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Travelers in the Void between Cultures

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with Drs. Mariska Stevens

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I love Shanghai

If you have adopted China, as I did, all my life, then you will love it for ever. My special place in China has become Shanghai in the course of the years, even though I love many other places as well. I am fascinated by its history and currently writing a book about the Western stereotypes on Shanghai from the 17th century onward, up untill the end of World War Two.

I cannot recall the numerous times I visited Shanghai, always for work, but I found now, my visits in the future will be more on the special places in the city itself, which I like to photograph extensively. Shanghai blends in cultures from the past, from the international scene, from the future, combined with everything that is utmost Chinese. The city in some ways reminds me of Amsterdam and it has become truly my home away from home. On this page I will gradually publish the topics which are on my mind while writing. The book, alas, is in Dutch...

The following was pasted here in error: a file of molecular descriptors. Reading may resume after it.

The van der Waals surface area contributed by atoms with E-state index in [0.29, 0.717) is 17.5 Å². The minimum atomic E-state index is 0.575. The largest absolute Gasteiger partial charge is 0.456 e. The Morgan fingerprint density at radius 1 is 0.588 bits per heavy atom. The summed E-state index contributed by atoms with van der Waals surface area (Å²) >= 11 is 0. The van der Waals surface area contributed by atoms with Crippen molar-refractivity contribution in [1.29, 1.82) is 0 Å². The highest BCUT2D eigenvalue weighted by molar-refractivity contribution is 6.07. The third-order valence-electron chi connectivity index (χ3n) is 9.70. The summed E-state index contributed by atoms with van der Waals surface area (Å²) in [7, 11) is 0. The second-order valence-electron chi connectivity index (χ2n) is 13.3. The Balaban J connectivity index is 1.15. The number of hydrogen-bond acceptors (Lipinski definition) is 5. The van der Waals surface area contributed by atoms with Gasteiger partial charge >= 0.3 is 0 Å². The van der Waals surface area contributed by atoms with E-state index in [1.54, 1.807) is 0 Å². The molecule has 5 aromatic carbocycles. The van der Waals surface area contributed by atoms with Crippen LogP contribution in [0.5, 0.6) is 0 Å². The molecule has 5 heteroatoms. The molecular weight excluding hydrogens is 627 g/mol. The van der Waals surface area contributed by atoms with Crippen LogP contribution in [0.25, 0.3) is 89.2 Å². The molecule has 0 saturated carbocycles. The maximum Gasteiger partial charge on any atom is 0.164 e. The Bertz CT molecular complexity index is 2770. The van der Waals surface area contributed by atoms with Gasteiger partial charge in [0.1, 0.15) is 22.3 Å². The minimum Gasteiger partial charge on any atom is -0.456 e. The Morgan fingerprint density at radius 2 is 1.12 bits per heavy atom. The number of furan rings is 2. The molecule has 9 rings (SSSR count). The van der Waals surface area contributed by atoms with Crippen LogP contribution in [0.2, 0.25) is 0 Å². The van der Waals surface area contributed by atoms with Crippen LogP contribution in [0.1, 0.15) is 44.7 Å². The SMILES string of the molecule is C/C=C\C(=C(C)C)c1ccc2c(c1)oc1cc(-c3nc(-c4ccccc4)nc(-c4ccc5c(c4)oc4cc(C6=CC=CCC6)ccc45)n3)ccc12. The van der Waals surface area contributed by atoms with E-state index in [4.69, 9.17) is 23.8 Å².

The period which most fascinates me starts approximately around 1800 (though not exclusively) and ends around the beginning of the current Chinese republic. It begins on the eve of the opium drama. I have been doing research in newspapers from those days, trying to establish the different views in the general public. Most of the books on the opium question do not reveal the conflict of ideas underlying the Western perception. As always reality is intensely more complex than history can tell. I remember vividly the expression Goethe used in his Faust, when Faust dramatically looks at history books and exclaims something similar to: What one once believed to be the spirit of the times, is indeed the authors own mind. It is hard to escape one's enclave indeed. I was surprised by the massive discussion on the British opium politics in Dutch newspapers. In spite of the Dutch policy in the West Indies (forcing indigenous farmers to grow poppy seed and tobacco in large quantities) the overall comments on the English China strategy were very fierce and negative. In the course of my research I realized that much of the current historical interpretations still stem from a cold war distinction between East and West. It is one of the reasons why I believe in people to people diplomacy.















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